George Stefanos Varounis
GEORGE STEFAN OS VAROUNIS
ACAREER filled with important activities in banking, shipping, commerce, and journalism is that of George Stefanos Varounis. He was born in Sparta, Greece, the son of Stefanos and Vassilike (Tsarou) Varounis. He was educated in Paris, Berlin, Zurich, Milan, Athens, ienna, and London, and was graduated with a degree of law in 1904.
He was for four years private secretary to the governor of the National Bank of Greece, and after that, with headquarters in Paris, was engaged as a promoter of public work, business, railroads, and other interests in the Balkan States in connection with French banks and companies. There was no lack of funds and enthusiasm for the proposition at that time, but untoward events that then portended became actualities, and the project had to lie suspended because of first the Balkan War and afterward the European War. Since its close there is every reason to believe that at no distant day the needs of Greece and the other Balkan States for means of travel and intercommunication will find backing and realization.
Mr. Varounis came to New York in order to enter upon enterprises connected Avith shipping and international trade. He has organized a company known as the Compagnie Generale de Transports Transatlantiques, Inc., a Delaware corporation, of which he is president and controlling owner. He organized it upon a large shipping plan, based upon participation of freight between the European importer and buyer, and this company, under a contract which sells tonnage space under a tonnage certificate to a shipper, who uses it on the first trip without further freight charge, and who on subsequent trips has only to pay his proportion of the actual operating charges or expenses of the steamship, includeing repairs, insurance, dockage, supplies, labor, etc. The Compagnie Generale de Transports Transatlantiques retains 25 per cent of the tonnage for its compensation for operation and management. Safeguards against mismanagement are included in the contract, and the plan is one which assures the holder of the tonnage certificate a saving up to 50 or 75 per cent of his freight ex-pense as compared with ordinary freight rates as charged on ordinary shipments.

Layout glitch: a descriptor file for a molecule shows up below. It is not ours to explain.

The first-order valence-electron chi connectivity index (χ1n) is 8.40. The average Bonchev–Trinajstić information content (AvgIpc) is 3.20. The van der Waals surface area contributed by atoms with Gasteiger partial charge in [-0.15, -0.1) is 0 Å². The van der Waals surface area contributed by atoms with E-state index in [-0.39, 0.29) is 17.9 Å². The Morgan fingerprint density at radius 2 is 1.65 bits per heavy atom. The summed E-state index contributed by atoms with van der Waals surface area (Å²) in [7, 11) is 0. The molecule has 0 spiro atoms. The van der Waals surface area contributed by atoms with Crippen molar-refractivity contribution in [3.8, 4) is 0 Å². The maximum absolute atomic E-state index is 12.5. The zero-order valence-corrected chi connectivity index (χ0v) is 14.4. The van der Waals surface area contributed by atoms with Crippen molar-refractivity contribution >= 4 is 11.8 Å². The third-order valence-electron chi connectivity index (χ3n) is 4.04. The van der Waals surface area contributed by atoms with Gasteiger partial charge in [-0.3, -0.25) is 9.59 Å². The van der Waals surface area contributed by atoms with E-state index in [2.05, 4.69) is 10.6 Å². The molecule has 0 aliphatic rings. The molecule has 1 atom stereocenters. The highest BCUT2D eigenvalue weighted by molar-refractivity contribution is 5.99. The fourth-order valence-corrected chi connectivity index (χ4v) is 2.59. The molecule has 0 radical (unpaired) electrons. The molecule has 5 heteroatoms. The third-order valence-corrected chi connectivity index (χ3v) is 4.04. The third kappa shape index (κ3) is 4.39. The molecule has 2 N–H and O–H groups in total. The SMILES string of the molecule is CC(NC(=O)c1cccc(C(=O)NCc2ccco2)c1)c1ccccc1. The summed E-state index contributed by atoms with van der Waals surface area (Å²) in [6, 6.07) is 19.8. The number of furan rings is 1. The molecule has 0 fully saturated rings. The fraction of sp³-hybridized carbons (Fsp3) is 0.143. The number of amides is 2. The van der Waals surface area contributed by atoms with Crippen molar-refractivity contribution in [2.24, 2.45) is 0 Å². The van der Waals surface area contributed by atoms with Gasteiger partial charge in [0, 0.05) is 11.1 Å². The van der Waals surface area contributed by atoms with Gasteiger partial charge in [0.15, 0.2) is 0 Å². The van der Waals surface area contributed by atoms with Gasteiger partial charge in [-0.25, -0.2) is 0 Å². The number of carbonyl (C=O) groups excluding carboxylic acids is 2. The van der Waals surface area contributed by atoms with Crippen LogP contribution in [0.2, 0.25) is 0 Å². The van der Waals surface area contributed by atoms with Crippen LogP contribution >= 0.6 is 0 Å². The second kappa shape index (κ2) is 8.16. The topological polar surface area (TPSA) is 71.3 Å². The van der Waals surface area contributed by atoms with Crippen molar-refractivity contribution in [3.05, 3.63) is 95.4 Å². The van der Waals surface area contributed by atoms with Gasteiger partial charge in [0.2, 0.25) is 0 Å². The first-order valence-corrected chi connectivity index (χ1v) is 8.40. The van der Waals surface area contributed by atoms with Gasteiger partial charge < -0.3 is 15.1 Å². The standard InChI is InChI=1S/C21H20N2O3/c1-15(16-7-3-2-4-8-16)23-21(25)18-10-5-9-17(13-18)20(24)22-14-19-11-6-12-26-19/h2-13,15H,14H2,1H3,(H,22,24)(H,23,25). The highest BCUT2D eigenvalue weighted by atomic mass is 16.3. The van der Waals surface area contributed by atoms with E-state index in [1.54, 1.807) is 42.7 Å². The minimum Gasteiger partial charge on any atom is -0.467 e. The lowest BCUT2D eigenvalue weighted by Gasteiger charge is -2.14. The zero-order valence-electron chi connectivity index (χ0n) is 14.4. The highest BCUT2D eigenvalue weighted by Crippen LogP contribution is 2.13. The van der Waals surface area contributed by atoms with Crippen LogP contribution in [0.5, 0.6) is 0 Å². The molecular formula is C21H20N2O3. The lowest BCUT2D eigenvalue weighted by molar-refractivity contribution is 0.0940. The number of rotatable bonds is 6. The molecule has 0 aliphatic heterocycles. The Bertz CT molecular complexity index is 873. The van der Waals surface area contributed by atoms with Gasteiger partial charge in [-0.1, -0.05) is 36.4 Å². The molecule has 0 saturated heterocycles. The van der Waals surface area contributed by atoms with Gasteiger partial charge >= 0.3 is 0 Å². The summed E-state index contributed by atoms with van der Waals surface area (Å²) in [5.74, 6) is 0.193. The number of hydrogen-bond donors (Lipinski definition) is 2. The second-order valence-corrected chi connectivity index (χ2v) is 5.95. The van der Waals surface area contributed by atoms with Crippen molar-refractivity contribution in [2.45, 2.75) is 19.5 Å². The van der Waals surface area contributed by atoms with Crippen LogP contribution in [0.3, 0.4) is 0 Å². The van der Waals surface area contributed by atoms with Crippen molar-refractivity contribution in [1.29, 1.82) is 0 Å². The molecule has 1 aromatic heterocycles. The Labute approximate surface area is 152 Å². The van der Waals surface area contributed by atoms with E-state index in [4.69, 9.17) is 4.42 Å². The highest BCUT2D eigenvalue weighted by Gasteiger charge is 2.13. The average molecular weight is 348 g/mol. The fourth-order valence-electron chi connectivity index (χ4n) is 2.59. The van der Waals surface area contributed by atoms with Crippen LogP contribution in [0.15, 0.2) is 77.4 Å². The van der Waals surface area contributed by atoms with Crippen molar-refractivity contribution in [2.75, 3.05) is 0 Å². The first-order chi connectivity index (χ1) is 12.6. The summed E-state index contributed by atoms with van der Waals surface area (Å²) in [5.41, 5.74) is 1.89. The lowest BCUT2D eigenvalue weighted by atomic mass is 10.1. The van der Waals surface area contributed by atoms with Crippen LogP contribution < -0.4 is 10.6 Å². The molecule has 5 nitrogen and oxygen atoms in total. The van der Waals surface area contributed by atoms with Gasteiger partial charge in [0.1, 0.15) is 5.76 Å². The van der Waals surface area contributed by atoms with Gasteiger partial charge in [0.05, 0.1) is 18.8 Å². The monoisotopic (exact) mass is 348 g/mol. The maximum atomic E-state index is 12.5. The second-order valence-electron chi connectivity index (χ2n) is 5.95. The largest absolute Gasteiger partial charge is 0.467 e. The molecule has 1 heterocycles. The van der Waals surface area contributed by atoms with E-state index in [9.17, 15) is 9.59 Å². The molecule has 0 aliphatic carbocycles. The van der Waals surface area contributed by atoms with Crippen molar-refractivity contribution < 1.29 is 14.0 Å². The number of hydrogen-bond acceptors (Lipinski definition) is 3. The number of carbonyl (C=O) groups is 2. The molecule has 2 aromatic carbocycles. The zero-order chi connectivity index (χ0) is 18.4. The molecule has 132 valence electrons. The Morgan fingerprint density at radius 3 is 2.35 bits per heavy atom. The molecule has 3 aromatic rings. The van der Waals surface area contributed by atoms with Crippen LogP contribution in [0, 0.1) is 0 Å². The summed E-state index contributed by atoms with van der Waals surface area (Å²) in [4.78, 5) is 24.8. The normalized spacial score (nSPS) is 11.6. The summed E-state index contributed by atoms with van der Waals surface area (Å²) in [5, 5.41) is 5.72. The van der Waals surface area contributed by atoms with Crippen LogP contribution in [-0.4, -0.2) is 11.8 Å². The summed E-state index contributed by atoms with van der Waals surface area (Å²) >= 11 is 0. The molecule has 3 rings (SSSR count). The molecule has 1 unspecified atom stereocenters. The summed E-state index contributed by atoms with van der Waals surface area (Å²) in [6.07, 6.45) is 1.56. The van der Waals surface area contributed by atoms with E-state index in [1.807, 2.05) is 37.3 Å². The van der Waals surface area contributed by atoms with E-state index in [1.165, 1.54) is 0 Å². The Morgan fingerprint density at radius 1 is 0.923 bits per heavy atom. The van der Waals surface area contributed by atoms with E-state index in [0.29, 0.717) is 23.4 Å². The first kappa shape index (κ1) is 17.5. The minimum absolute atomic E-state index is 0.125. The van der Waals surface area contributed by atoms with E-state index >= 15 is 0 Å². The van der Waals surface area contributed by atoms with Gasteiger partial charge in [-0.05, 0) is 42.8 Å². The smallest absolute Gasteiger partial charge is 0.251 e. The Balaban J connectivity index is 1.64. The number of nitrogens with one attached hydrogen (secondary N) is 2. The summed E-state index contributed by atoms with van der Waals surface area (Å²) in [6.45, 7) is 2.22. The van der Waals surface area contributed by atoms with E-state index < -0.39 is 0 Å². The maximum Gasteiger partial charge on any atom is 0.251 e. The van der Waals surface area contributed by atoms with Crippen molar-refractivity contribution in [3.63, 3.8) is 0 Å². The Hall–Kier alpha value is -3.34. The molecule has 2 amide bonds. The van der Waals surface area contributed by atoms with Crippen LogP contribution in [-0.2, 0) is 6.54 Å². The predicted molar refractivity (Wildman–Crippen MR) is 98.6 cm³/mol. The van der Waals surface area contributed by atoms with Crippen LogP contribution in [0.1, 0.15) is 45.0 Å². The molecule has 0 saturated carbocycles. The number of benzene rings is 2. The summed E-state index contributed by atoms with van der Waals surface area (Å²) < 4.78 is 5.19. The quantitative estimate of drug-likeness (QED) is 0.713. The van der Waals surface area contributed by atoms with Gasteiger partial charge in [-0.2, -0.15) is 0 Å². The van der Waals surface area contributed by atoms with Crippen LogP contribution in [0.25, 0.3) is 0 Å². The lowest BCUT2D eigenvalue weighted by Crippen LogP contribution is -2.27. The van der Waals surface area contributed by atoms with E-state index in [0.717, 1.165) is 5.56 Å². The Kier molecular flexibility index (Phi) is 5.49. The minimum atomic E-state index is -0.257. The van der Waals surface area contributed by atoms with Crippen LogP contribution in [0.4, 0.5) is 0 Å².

The Compagnie Generale de Transports Trans-atlantiques obtained permission from the United States Shipping Board on April 19, 1918, to build five 3,000-ton wooden steamers and register them under the French flag upon their completion, but the restrictions and the embargo in the export trade, the Allied Government shipping control, the prohibition of the European Allied Governments upon the export of capitals, and the restrictions and the embargo in the import trade by the European Allied Governments obliged Mr. Varounis to postpone the realization of his plan until normal conditions shall free trade from these abnormal restrictions.
Mr. Varounis is also the publisher of "Em- porion," the only Greek-American trade publication in Greek and English, in order to develop commercial relations between the United States and the Balkan States, where the Greek commercial element is the leading one. The publication is issued by the Emporion Publishing Company, Inc., of which Mr. Varounis is the head, but the publication of "Emporion" has been temporarily suspended since the blockade started, but will be resumed on the return of unhampered intercourse. An important publication, now in advanced state of preparation, is a special Greek-American Directory, which will be of the utmost value as an authority upon the subject of firms and interests identified with the international trade relations between the United States and the Balkan States and much otherwise inaccessible information.
Mr. Varounis is an authority on international trade, and especially on the internal commercial conditions and opportunities for creation of new or expansion of existing trade with the Graeco- Balkan. Littoral and interior commercial points. His business connections there are of the strongest and most influential character. In the United States he has built up favorable relations in the shipping world, and is recognized as a man whose part in the building up of the much-enlarged reciprocal commerce between America and the Elel- lenes will be a prominent one. His office is at 79 Wall Street, New York.